Superboy 2 had a story called “George Washington's Drum!” When Clark Kent is baffled by the sight of a Superboy cape in a drum dating from the American Revolution, he goes back in time, helps General Washington and his forces triumph over Cornwallis and the British, and makes a flag for a drummer boy out of his red cape, white bandages, and blue cloth. The flag is kept in the drum afterwards. When Superboy returns to the present, he reconstructs his cape, the other cloth having long deteriorated.
In “"The Bizarro Who Goofed Up History", Bizarro No. 1 has a dream in which he straightens out history by getting John Wilkes Booth to assassinate George Washington and other equally bizarre things. When he wakes up, he learns that he has been talking in his sleep, Bizarro-Junior No. 1 has transcribed his dream for an Earth history test, and has been responsible for his son getting a perfect score.
George Washington appeared in "Johnny Quick Makes History" After a newsreel is destroyed, Johnny Quick uses his time wheel to get footage of incredible historical events including Washington crossing the Delaware (he, like Superman cleared the ice in Washington’s path). This was reprinted In Colossal Comics 50.
Jimmy Olsen pans a time-travel movie in a review and causes slight turnout for it. In revenge, the movie-maker stages a ruse that causes Jimmy to believe he has been thrown back in time to Revolutionary War days, where he meets George Washington.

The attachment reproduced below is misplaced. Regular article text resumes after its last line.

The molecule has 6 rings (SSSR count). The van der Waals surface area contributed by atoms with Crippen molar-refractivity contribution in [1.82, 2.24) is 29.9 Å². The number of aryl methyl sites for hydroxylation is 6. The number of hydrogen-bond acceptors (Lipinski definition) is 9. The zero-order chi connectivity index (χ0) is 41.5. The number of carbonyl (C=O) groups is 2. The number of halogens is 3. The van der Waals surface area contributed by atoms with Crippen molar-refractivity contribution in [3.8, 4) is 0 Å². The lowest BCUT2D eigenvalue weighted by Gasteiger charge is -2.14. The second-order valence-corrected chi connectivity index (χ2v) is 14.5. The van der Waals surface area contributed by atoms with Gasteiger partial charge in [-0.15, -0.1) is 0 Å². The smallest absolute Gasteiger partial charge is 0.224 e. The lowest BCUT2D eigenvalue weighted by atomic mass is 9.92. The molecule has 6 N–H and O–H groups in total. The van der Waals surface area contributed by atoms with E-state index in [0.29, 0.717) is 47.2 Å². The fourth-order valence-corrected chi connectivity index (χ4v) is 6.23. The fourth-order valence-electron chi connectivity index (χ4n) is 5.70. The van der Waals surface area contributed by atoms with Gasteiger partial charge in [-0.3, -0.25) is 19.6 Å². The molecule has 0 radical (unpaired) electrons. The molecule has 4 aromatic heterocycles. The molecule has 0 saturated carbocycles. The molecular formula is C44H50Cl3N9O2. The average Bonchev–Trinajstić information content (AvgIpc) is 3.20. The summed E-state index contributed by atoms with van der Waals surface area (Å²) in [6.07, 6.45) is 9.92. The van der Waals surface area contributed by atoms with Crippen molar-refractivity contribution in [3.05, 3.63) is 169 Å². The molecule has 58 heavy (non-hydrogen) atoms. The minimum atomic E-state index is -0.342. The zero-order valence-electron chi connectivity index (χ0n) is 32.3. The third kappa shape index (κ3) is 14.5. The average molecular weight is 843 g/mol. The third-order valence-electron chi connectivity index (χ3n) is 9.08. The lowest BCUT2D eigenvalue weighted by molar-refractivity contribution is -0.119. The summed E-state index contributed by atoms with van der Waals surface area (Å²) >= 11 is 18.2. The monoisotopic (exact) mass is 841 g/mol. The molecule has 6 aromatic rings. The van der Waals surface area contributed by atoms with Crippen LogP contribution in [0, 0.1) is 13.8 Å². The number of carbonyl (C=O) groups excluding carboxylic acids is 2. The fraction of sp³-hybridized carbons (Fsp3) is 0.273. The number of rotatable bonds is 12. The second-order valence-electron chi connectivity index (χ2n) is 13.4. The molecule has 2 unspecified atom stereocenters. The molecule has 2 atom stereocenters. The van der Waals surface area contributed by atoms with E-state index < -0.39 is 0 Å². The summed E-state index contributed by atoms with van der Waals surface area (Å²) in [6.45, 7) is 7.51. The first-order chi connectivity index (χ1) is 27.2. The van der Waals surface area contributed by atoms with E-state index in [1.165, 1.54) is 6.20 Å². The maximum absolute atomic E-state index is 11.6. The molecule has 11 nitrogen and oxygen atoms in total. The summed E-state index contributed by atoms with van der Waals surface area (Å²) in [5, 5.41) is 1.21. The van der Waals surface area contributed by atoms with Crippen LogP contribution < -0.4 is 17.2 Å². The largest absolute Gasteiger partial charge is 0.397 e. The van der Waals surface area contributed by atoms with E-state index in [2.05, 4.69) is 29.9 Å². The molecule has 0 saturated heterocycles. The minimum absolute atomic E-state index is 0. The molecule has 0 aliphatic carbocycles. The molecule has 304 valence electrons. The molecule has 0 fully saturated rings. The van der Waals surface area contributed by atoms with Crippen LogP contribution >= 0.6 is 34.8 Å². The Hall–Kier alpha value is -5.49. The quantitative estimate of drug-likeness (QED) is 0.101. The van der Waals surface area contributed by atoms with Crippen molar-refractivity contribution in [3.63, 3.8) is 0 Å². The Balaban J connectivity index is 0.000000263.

In this tie-in to the Day of Judgment crossover event, Anarky encounters The Haunted Tank and teams up with its crew to defeat an army of zombies rising from Arlington National Cemetery. Anarky also encounters various Founding Fathers in the process. The story carries a strong anti-war message, and ends when Anarky, demoralized by the sight of pointless fighting among men from every war in US history, refuses to fight and abandons the battlefield. George Washington appeared as a reanimated corpse.
Issue 602 of Archie Giant Series Magazine featured a story called “"The World of Jughead / Unstuck in Time!" The story is pretty much what it sounds like and there is General Washington right on the cover. (I should also note that this is title of the First Album from the band Jughead’s Revenge)
Washington also appeared In Archie 36 printed in 1948 in a dream in the Story “Spirit of 48”.
I'm not sure this one counts as the Captain looks to Washington for inspiration in the White House.
This king publication had a back up about the First President. called Washington Attacks Trenton.
George Washington appeared in a story called "The Colonel!" in the old Atlas book.
George Washington appeared in a story called, "The Eternal Enemy"
In one of Wonder Woman’s earliest adventures, she went up against Doctor Psycho, who said he could channel the spirit of George Washington in a séance. The ghost shows up twice in the book, the second time, Wonder Woman ensnares George Washington in the Lasso of Truth, and discovers that the entire séance was a ruse.
Fiddle-de-dee! The Super Friends celebrate Independence Day with a time-travel trek in this all ages book! The teams set off to meet the greatest heroes they can imagine – the Founding Fathers!
This time Aquaman helps with the crossing.
This Golden Age Flash book had a Picture Stories from American History with "The Story of Young George Washington" written by M.C. Gaines, penciled & inked by Don Cameron.